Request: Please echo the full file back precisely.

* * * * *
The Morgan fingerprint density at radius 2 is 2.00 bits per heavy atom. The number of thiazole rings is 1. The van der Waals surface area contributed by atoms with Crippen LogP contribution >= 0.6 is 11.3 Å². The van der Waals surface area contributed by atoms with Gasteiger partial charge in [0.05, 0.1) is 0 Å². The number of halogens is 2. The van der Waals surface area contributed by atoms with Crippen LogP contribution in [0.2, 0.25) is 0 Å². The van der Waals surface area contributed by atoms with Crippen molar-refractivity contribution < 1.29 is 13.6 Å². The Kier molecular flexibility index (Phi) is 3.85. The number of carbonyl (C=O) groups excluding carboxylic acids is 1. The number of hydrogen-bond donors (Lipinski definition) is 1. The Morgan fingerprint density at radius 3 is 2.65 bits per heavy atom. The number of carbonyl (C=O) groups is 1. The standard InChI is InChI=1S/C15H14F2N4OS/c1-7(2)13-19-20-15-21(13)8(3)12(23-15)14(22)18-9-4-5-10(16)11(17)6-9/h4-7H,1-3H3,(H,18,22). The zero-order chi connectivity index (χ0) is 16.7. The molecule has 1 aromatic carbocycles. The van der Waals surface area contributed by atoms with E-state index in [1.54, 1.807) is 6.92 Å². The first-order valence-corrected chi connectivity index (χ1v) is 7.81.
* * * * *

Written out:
The Morgan fingerprint density at radius 2 is 2.00 bits per heavy atom. The number of thiazole rings is 1. The van der Waals surface area contributed by atoms with Crippen LogP contribution >= 0.6 is 11.3 Å². The van der Waals surface area contributed by atoms with Gasteiger partial charge in [0.05, 0.1) is 0 Å². The number of halogens is 2. The van der Waals surface area contributed by atoms with Crippen LogP contribution in [0.2, 0.25) is 0 Å². The van der Waals surface area contributed by atoms with Crippen molar-refractivity contribution < 1.29 is 13.6 Å². The Kier molecular flexibility index (Phi) is 3.85. The number of carbonyl (C=O) groups excluding carboxylic acids is 1. The number of hydrogen-bond donors (Lipinski definition) is 1. The Morgan fingerprint density at radius 3 is 2.65 bits per heavy atom. The number of carbonyl (C=O) groups is 1. The standard InChI is InChI=1S/C15H14F2N4OS/c1-7(2)13-19-20-15-21(13)8(3)12(23-15)14(22)18-9-4-5-10(16)11(17)6-9/h4-7H,1-3H3,(H,18,22). The zero-order chi connectivity index (χ0) is 16.7. The molecule has 1 aromatic carbocycles. The van der Waals surface area contributed by atoms with E-state index in [1.54, 1.807) is 6.92 Å². The first-order valence-corrected chi connectivity index (χ1v) is 7.81.